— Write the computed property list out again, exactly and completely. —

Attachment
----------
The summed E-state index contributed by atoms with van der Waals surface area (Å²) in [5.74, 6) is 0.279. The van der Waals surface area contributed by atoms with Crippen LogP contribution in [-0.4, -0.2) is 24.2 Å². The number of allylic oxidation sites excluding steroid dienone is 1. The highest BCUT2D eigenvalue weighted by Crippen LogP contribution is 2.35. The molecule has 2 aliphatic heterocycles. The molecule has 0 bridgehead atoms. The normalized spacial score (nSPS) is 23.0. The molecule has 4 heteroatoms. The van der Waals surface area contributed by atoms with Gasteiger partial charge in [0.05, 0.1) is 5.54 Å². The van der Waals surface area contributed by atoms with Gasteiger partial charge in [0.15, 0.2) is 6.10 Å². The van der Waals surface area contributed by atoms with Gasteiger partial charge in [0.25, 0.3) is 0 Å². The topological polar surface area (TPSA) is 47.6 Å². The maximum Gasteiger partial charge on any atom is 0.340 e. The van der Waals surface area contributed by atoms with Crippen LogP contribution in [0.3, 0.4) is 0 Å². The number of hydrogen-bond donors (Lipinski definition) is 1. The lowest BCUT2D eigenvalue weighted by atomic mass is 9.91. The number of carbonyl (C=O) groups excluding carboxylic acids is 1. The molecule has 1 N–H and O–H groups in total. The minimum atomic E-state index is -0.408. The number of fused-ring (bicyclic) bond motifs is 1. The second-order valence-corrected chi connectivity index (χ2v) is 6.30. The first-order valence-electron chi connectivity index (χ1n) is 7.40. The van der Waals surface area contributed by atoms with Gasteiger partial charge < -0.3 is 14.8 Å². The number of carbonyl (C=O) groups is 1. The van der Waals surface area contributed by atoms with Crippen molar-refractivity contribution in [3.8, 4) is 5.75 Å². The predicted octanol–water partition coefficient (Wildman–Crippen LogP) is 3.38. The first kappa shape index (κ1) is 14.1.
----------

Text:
The summed E-state index contributed by atoms with van der Waals surface area (Å²) in [5.74, 6) is 0.279. The van der Waals surface area contributed by atoms with Crippen LogP contribution in [-0.4, -0.2) is 24.2 Å². The number of allylic oxidation sites excluding steroid dienone is 1. The highest BCUT2D eigenvalue weighted by Crippen LogP contribution is 2.35. The molecule has 2 aliphatic heterocycles. The molecule has 0 bridgehead atoms. The normalized spacial score (nSPS) is 23.0. The molecule has 4 heteroatoms. The van der Waals surface area contributed by atoms with Gasteiger partial charge in [0.05, 0.1) is 5.54 Å². The van der Waals surface area contributed by atoms with Gasteiger partial charge in [0.15, 0.2) is 6.10 Å². The van der Waals surface area contributed by atoms with Gasteiger partial charge in [0.25, 0.3) is 0 Å². The topological polar surface area (TPSA) is 47.6 Å². The maximum Gasteiger partial charge on any atom is 0.340 e. The van der Waals surface area contributed by atoms with Crippen LogP contribution in [0.3, 0.4) is 0 Å². The number of hydrogen-bond donors (Lipinski definition) is 1. The lowest BCUT2D eigenvalue weighted by atomic mass is 9.91. The number of carbonyl (C=O) groups excluding carboxylic acids is 1. The molecule has 1 N–H and O–H groups in total. The minimum atomic E-state index is -0.408. The number of fused-ring (bicyclic) bond motifs is 1. The second-order valence-corrected chi connectivity index (χ2v) is 6.30. The first-order valence-electron chi connectivity index (χ1n) is 7.40. The van der Waals surface area contributed by atoms with Gasteiger partial charge < -0.3 is 14.8 Å². The number of carbonyl (C=O) groups is 1. The van der Waals surface area contributed by atoms with Crippen molar-refractivity contribution in [3.8, 4) is 5.75 Å². The predicted octanol–water partition coefficient (Wildman–Crippen LogP) is 3.38. The first kappa shape index (κ1) is 14.1.